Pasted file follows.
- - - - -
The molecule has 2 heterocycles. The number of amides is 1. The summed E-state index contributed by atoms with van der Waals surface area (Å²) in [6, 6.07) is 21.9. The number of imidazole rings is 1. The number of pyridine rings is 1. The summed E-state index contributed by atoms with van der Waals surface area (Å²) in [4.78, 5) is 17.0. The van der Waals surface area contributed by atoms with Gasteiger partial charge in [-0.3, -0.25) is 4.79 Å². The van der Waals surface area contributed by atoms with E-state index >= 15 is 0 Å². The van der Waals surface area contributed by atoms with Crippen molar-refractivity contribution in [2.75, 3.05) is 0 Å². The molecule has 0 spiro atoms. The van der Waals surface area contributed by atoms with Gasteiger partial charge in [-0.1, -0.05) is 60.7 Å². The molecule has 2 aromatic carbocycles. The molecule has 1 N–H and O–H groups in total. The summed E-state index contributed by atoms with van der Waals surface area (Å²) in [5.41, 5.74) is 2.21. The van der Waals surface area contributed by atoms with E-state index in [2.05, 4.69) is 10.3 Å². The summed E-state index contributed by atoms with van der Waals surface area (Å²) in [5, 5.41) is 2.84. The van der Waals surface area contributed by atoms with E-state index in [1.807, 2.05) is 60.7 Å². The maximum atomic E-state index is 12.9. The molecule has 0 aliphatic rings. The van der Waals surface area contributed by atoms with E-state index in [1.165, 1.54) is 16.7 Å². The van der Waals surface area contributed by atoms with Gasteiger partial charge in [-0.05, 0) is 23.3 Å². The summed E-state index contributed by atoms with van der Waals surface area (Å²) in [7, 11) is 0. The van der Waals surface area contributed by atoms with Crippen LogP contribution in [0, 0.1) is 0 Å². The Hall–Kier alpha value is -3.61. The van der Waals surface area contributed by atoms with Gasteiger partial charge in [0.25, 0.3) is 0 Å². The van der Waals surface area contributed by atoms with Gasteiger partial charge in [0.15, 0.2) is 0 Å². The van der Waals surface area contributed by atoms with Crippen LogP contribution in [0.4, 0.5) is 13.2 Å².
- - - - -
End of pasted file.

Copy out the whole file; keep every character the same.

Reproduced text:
The molecule has 2 heterocycles. The number of amides is 1. The summed E-state index contributed by atoms with van der Waals surface area (Å²) in [6, 6.07) is 21.9. The number of imidazole rings is 1. The number of pyridine rings is 1. The summed E-state index contributed by atoms with van der Waals surface area (Å²) in [4.78, 5) is 17.0. The van der Waals surface area contributed by atoms with Gasteiger partial charge in [-0.3, -0.25) is 4.79 Å². The van der Waals surface area contributed by atoms with E-state index >= 15 is 0 Å². The van der Waals surface area contributed by atoms with Crippen molar-refractivity contribution in [2.75, 3.05) is 0 Å². The molecule has 0 spiro atoms. The van der Waals surface area contributed by atoms with Gasteiger partial charge in [-0.1, -0.05) is 60.7 Å². The molecule has 2 aromatic carbocycles. The molecule has 1 N–H and O–H groups in total. The summed E-state index contributed by atoms with van der Waals surface area (Å²) in [5.41, 5.74) is 2.21. The van der Waals surface area contributed by atoms with E-state index in [2.05, 4.69) is 10.3 Å². The summed E-state index contributed by atoms with van der Waals surface area (Å²) in [5, 5.41) is 2.84. The van der Waals surface area contributed by atoms with E-state index in [1.807, 2.05) is 60.7 Å². The maximum atomic E-state index is 12.9. The molecule has 0 aliphatic rings. The van der Waals surface area contributed by atoms with E-state index in [1.165, 1.54) is 16.7 Å². The van der Waals surface area contributed by atoms with Gasteiger partial charge in [-0.05, 0) is 23.3 Å². The summed E-state index contributed by atoms with van der Waals surface area (Å²) in [7, 11) is 0. The van der Waals surface area contributed by atoms with Crippen LogP contribution in [0, 0.1) is 0 Å². The Hall–Kier alpha value is -3.61. The van der Waals surface area contributed by atoms with Gasteiger partial charge in [0.25, 0.3) is 0 Å². The van der Waals surface area contributed by atoms with Gasteiger partial charge in [0.15, 0.2) is 0 Å². The van der Waals surface area contributed by atoms with Crippen LogP contribution in [0.4, 0.5) is 13.2 Å².